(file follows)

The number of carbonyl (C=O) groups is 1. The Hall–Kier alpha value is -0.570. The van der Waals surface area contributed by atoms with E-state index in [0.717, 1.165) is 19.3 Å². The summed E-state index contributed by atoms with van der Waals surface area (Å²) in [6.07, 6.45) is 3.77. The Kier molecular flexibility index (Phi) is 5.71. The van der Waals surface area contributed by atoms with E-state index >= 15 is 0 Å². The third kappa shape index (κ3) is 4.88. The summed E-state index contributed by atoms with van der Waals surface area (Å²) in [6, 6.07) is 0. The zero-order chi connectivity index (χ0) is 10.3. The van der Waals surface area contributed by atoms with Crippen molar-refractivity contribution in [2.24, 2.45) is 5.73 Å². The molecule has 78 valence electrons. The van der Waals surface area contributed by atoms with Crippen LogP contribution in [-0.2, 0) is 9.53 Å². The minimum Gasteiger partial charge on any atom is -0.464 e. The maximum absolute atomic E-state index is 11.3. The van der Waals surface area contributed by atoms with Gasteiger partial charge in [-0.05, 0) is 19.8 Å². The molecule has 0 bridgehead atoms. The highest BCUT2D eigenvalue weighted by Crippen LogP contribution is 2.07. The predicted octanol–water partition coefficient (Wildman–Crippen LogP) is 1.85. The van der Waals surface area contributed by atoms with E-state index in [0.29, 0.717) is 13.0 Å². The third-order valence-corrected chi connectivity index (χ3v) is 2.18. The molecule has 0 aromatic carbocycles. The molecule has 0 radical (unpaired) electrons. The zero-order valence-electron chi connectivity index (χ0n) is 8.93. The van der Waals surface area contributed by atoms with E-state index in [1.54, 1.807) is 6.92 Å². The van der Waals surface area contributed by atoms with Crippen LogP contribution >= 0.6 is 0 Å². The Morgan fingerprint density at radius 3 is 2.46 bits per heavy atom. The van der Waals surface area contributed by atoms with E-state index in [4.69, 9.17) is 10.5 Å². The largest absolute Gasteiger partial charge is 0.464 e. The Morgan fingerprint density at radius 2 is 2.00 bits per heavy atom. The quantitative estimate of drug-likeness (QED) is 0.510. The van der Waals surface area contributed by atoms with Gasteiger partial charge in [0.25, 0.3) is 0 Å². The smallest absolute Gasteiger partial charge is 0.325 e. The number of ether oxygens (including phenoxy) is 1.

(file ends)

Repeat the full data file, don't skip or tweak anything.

The number of carbonyl (C=O) groups is 1. The Hall–Kier alpha value is -0.570. The van der Waals surface area contributed by atoms with E-state index in [0.717, 1.165) is 19.3 Å². The summed E-state index contributed by atoms with van der Waals surface area (Å²) in [6.07, 6.45) is 3.77. The Kier molecular flexibility index (Phi) is 5.71. The van der Waals surface area contributed by atoms with E-state index >= 15 is 0 Å². The third kappa shape index (κ3) is 4.88. The summed E-state index contributed by atoms with van der Waals surface area (Å²) in [6, 6.07) is 0. The zero-order chi connectivity index (χ0) is 10.3. The van der Waals surface area contributed by atoms with Crippen molar-refractivity contribution in [2.24, 2.45) is 5.73 Å². The molecule has 78 valence electrons. The van der Waals surface area contributed by atoms with Crippen LogP contribution in [-0.2, 0) is 9.53 Å². The minimum Gasteiger partial charge on any atom is -0.464 e. The maximum absolute atomic E-state index is 11.3. The van der Waals surface area contributed by atoms with Gasteiger partial charge in [-0.05, 0) is 19.8 Å². The molecule has 0 bridgehead atoms. The highest BCUT2D eigenvalue weighted by Crippen LogP contribution is 2.07. The predicted octanol–water partition coefficient (Wildman–Crippen LogP) is 1.85. The van der Waals surface area contributed by atoms with E-state index in [0.29, 0.717) is 13.0 Å². The third-order valence-corrected chi connectivity index (χ3v) is 2.18. The molecule has 0 aromatic carbocycles. The molecule has 0 radical (unpaired) electrons. The zero-order valence-electron chi connectivity index (χ0n) is 8.93. The van der Waals surface area contributed by atoms with E-state index in [1.54, 1.807) is 6.92 Å². The van der Waals surface area contributed by atoms with Crippen LogP contribution >= 0.6 is 0 Å². The Morgan fingerprint density at radius 3 is 2.46 bits per heavy atom. The van der Waals surface area contributed by atoms with E-state index in [4.69, 9.17) is 10.5 Å². The largest absolute Gasteiger partial charge is 0.464 e. The Morgan fingerprint density at radius 2 is 2.00 bits per heavy atom. The quantitative estimate of drug-likeness (QED) is 0.510. The van der Waals surface area contributed by atoms with Gasteiger partial charge in [0.25, 0.3) is 0 Å². The smallest absolute Gasteiger partial charge is 0.325 e. The number of ether oxygens (including phenoxy) is 1.